Digestion

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Digestion

Digestion and good health

Our digestive system plays a huge role in maintaining our good health. When things go wrong it can lead to problems elsewhere in the body as well as giving rise to digestive disturbances. If this system is malfunctioning, problems such as indigestion, irritable bowel, bloating and constipation may result. Added to that, poor absorption may prevent us getting optimal nutrition from our food.

How digestion works

First, a little about the gut and how it works. Food first moves down the digestive tract into the stomach. The stomach produces hydrochloric acid which is essential for the early breakdown of some proteins, and fats.

Food is then moved from the stomach into the small intestine and here more of the important processes of digestion take place. One of the most important factors is the ecology of the gut.

The importance of the gut microbiome

A healthy gut flora depends on having high levels of friendly bacteria which are necessary to break food down properly and ensure that it is well absorbed.

The diverse strains of beneficial bacteria are essential for the health of the gut.  As more becomes known about the gut biome, new, previously unknown strains of bacteria are being discovered. In fact, the healthy gut has many thousands of strains of beneficial bacteria, all working together in mutually beneficial synergy.

The gut barrier

The gut wall is lined with a very thin membrane (3 mm) which separates the gut from the bloodstream. This wall is comprised of tight junctions which ‘glue’ together to act as a barrier to any larger proteins or bacteria that should not get through.  There are three components to the gut barrier, the physical junctions which form this wall, the gut flora which is the ecological barrier and also gut mucosa which contains immunological and antimicrobial defences.

Scientists are discovering that there is a ‘cross-talk’ which takes place between the bacteria in the gut and the glycans which regulate how well the mucous barrier functions. This is a homeostatic mechanism which seeks to maintain the health of the gut.

Issues associated with poor gut health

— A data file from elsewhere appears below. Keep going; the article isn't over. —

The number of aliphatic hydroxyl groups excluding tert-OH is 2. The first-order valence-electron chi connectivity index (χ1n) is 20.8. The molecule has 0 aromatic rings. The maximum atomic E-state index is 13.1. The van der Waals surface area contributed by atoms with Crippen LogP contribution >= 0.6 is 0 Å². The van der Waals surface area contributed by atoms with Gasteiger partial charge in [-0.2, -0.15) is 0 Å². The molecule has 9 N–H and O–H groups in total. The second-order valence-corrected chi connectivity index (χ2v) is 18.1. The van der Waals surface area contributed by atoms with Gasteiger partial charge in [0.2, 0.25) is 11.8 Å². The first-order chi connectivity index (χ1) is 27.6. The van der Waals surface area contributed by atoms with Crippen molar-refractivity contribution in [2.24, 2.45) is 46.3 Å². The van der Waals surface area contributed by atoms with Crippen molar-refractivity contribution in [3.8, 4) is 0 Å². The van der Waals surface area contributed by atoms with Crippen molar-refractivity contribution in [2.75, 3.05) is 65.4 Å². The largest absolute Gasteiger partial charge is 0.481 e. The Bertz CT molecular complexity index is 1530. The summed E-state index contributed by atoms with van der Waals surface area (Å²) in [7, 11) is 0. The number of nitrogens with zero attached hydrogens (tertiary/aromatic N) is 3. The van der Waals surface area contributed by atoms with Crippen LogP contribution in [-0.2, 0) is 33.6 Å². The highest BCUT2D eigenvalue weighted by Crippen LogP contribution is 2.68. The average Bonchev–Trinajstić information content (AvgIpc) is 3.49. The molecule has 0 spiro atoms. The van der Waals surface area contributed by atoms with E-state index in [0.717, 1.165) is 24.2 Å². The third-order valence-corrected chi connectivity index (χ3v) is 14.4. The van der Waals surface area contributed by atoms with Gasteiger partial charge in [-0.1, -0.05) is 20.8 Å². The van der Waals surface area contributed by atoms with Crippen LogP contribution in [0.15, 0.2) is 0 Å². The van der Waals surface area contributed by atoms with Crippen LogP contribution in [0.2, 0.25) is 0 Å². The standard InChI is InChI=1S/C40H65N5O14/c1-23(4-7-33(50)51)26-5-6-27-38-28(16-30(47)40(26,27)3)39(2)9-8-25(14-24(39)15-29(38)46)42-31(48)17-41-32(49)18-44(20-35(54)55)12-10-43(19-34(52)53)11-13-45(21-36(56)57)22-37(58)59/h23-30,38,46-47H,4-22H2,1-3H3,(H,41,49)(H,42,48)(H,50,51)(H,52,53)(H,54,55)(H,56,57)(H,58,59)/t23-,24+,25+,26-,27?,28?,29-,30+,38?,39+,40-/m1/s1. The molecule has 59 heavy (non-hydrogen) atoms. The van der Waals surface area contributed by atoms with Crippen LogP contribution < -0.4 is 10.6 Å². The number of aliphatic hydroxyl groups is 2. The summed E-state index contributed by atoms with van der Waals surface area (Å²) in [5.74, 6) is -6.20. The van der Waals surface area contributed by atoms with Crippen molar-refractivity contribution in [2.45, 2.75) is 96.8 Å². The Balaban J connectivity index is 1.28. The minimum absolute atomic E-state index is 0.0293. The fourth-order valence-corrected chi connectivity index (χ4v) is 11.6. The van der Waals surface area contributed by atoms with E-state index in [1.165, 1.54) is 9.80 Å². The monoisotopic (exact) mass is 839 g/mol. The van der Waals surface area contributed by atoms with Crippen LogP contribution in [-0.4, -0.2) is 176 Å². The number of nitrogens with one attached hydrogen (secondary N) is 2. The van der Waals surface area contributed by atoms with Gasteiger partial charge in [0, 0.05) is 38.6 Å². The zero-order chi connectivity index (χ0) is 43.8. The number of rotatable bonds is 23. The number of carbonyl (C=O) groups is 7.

There are many potential disruptors of the gut microbiome.  Principal amongst these are a poor diet, gluten, antibiotics and other drugs including NSAIDs, statins, Metformin, and opiod drugs. In the case of food related intolerance or allergies, we may be constantly inflaming the gut through the regular consumption of common or highly processed foods.

Antibiotics in particular, can cause permanent loss of some bacteria and give rise to disturbances of the microbiome.  There is a shift from mutualism where bacteria thrive in the gut to competition as some bacteria are killed off.  Certain bacterial strands that inhibit fungi are eliminated or weakened and the conditions for more aggressive organisms to proliferate are created.  Other factors that affect gut function are stress and nutrient deficiencies, which can also disrupt the gut flora and affect the permeability of the gut wall.

When the gut wall is breached, a condition often referred to as ‘leaky gut’, it allows chemical contents from the intestine plus live bacteria to be released through the cell walls of the gut and into the bloodstream and other organ cells.

This leads to an inflammatory response and may give rise to auto-immune diseases. Many conditions such as Rheumatoid Arthritis and Systemic Lupus Erythematosus to name just two, are associated with damage being caused to the gut and the resultant leakage of products which become highly inflammatory outside the gut.

Skin rashes such as eczema and other distressing conditions are also signals that inflammation is becoming very active in the body.

Healing

It is very important to reduce inflammation and exclude potential toxins that are harmful to the gut wall. Herbal medicine can play a key role in improving gut health and promoting digestive function. Some herbs in particular act to reduce this inflammation and help to heal the gut wall.

A large part of my work relates to a patient’s nutritional status, helping to improve their digestive function and supporting them in making dietary changes for their health.

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Phone: 0872455519
Email: [email protected]
Address:
Helen McCormack
186 Philipsburgh Avenue
Marino, Dublin 3